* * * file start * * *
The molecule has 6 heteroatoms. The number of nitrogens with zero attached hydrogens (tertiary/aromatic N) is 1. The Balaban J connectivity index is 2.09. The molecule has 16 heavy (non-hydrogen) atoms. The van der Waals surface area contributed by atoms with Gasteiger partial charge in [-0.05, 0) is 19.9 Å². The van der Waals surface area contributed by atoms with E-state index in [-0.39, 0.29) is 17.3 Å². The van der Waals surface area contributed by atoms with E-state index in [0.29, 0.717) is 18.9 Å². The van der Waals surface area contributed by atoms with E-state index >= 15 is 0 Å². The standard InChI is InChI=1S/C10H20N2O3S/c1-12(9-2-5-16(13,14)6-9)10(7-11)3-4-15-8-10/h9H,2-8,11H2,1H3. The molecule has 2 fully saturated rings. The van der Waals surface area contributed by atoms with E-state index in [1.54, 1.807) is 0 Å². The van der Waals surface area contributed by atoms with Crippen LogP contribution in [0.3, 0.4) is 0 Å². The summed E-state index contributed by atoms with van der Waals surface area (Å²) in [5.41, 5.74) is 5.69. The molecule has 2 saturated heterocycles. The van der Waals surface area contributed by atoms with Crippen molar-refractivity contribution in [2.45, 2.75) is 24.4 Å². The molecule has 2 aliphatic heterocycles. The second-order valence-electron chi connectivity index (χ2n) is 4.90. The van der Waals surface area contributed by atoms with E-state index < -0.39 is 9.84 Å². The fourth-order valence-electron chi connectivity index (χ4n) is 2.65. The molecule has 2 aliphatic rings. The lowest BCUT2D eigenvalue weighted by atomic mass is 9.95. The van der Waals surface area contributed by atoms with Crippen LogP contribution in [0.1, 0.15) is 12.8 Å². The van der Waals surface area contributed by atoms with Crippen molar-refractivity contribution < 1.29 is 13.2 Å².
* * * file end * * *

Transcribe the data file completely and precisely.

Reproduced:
The molecule has 6 heteroatoms. The number of nitrogens with zero attached hydrogens (tertiary/aromatic N) is 1. The Balaban J connectivity index is 2.09. The molecule has 16 heavy (non-hydrogen) atoms. The van der Waals surface area contributed by atoms with Gasteiger partial charge in [-0.05, 0) is 19.9 Å². The van der Waals surface area contributed by atoms with E-state index in [-0.39, 0.29) is 17.3 Å². The van der Waals surface area contributed by atoms with E-state index in [0.29, 0.717) is 18.9 Å². The van der Waals surface area contributed by atoms with E-state index >= 15 is 0 Å². The standard InChI is InChI=1S/C10H20N2O3S/c1-12(9-2-5-16(13,14)6-9)10(7-11)3-4-15-8-10/h9H,2-8,11H2,1H3. The molecule has 2 fully saturated rings. The van der Waals surface area contributed by atoms with E-state index in [1.54, 1.807) is 0 Å². The van der Waals surface area contributed by atoms with Crippen LogP contribution in [0.3, 0.4) is 0 Å². The summed E-state index contributed by atoms with van der Waals surface area (Å²) in [5.41, 5.74) is 5.69. The molecule has 2 saturated heterocycles. The van der Waals surface area contributed by atoms with Crippen molar-refractivity contribution in [2.45, 2.75) is 24.4 Å². The molecule has 2 aliphatic heterocycles. The second-order valence-electron chi connectivity index (χ2n) is 4.90. The van der Waals surface area contributed by atoms with E-state index < -0.39 is 9.84 Å². The fourth-order valence-electron chi connectivity index (χ4n) is 2.65. The molecule has 2 aliphatic rings. The lowest BCUT2D eigenvalue weighted by atomic mass is 9.95. The van der Waals surface area contributed by atoms with Crippen LogP contribution in [0.1, 0.15) is 12.8 Å². The van der Waals surface area contributed by atoms with Crippen molar-refractivity contribution < 1.29 is 13.2 Å².